The hippest party of the year arrives this weekend, when Ahmir “Questlove” Thompson’s first documentary, “Summer of Soul (…or When Revolution Couldn’t Be Televised)” hits theaters and on Hulu Friday. This concert documentary will have you dancing from start to finish, even if it’s from the comfort of your living room.
In the summer of 1969, Woodstock changed the culture and Neil Armstrong landed on the moon. But something just as big was happening in Harlem, with the Harlem Cultural Festival concert series celebrating black music, art and culture over six Sundays at Mount Morris Park. Featuring performances by BB King, Stevie Wonder, Gladys Knight and the Pips, David Ruffin, Mahalia Jackson, Sly and the Family Stone, Hugh Masekela and Nina Simone, among others, the concerts were filmed for a potential TV special. When no one was interested, the tapes sat forgotten in a basement for 50 years.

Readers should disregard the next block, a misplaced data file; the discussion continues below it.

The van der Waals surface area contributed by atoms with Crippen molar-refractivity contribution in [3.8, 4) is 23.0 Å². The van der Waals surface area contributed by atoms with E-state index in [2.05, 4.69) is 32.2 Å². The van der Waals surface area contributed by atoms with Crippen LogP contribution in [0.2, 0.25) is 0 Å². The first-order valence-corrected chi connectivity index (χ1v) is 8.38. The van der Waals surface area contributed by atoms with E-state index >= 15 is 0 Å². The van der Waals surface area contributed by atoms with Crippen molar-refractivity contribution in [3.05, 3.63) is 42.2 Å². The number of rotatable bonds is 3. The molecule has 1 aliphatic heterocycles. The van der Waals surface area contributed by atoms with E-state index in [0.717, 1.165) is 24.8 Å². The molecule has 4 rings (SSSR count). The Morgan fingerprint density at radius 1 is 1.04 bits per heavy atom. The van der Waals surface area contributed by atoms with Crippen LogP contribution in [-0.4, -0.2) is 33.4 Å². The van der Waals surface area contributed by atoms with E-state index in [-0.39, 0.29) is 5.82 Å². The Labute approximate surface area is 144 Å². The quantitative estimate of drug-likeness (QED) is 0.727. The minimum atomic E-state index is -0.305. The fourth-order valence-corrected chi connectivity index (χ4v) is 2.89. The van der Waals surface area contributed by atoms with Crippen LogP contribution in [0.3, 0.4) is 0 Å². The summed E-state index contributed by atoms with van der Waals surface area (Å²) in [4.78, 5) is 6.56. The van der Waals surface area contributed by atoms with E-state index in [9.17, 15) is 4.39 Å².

Thompson — known by his nickname Questlove, a member of The Roots and Jimmy Fallon’s house band, as well as a DJ, producer, storyteller and more — saved the footage from his glorious directorial debut, “Summer of Soul.” It contextualizes the moment of the Harlem Cultural Festival, a moment of Black pride and Black power, a cautious euphoria after the violence and bloodshed of 1968, which saw the assassinations of Martin Luther King Jr. and Robert F. Kennedy. The summer of 68 was bloody, but the summer of 69 was marked by a sea change.
You won’t want “Summer of Soul” to end, but when it does, here are some streaming documentaries that will help fill the void.
The 2018 documentary “Amazing Grace” is another rare find of lost footage. In 1972 director Sydney Pollack filmed Aretha Franklin’s performance from her live album recorded at the New Temple Missionary Baptist Church in Los Angeles. In 2007, Alan Elliott purchased the footage; he was finally able to release the film 11 years later. “Amazing Grace” is streaming on Hulu and Kanopy.